Louisiana health officials told to remove LGBTQ Pride content from web

Officials deny LDH secretary gave order

By: - August 9, 2022 7:45 am
LGBTQ+ Pride flag flapping in wind

Following a call from a state legislator in June, the head of the Louisiana Department of Health allegedly asked staff to scrub the agency’s online accounts of all content related to LGBTQ+ Pride month, according to internal emails the Illuminator has obtained. (Ludovic Bertron, Flickr)

Following a call from a state legislator in June, the head of the Louisiana Department of Health allegedly asked staff to scrub the agency’s online accounts of all content related to LGBTQ+ Pride month, according to internal emails among LDH staff.

In one of the emails dated June 29, press administrator Michelle McCalope wrote to four other staffers in the communications division, saying LDH Secretary Courtney Phillips wanted them to immediately review all of the agency’s online accounts and web pages for “any Pride links to anything, anywhere and have them removed.” The Illuminator obtained the emails via a public records request.

McCalope wrote that Phillips “got a call from a legislator saying there were Pride links on the website,” and added, “but we don’t have any more details.” The email continued: “If you find something, send it to me and Aly and we’ll have it removed. We’d like you to do this ASAP.” McCalope was referring to LDH Communications Director Aly Neel.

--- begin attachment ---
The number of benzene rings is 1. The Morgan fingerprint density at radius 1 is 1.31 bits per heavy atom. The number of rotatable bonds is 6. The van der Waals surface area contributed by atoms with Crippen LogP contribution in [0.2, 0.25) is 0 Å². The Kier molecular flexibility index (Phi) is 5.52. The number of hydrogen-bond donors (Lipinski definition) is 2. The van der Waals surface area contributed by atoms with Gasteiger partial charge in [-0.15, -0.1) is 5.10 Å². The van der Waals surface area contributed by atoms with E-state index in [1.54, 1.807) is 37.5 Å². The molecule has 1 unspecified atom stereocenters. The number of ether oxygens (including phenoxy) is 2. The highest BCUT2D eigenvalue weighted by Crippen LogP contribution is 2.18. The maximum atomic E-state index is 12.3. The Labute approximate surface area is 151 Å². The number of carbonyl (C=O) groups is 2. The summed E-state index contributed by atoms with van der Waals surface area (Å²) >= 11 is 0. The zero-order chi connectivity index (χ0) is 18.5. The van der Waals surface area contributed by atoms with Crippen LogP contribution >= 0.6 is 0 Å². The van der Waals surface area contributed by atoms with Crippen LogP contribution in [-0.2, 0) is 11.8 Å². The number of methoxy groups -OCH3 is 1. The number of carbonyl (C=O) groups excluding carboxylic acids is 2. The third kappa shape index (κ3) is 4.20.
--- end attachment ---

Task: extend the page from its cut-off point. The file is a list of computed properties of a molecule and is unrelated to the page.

Before McCalope sent that email, her coworkers had removed content they had posted to Twitter and Facebook on June 24 from a Pride event at the Alexandria Convention Center that took place earlier in the month. The original post included three photos and a description that read, in part: “Local drag queens entertained the audience while the state Office of Public Health handed out health-related pamphlets and info.” 

One of the photos, taken from behind a seated audience, showed a child handing a dollar bill to someone with red hair and a rainbow-colored shirt. 

Drag queen tweet stirs controversy for Louisiana Department of Health

The post stirred controversy among different social media circles. Some shared it, suggesting the event looked like a lewd striptease in which adults were encouraging children to be gay. 

During Pride Month, LGBTQ+ communities come together throughout the month of June in different locations across the world to celebrate their progress and continuing struggles as minority groups. The original organizers chose June to pay homage to the 1969 Stonewall Uprising in New York City, which served as a catalyst for the modern gay rights movement, according to the Library of Congress. 

The Illuminator requested comment from the agency in a conference call Friday with state health officials who said the legislator who contacted Phillips did not actually complain about anything. Neel said the lawmaker simply asked why the agency was posting non-health related content.

On the call were McCalope, Neel and LDH Chief of Staff Jacques Molaison. They also denied that Secretary Phillips instructed or asked staff to remove Pride-related content. McCalope said she misspoke in her email and inaccurately relayed the instructions from Phillips.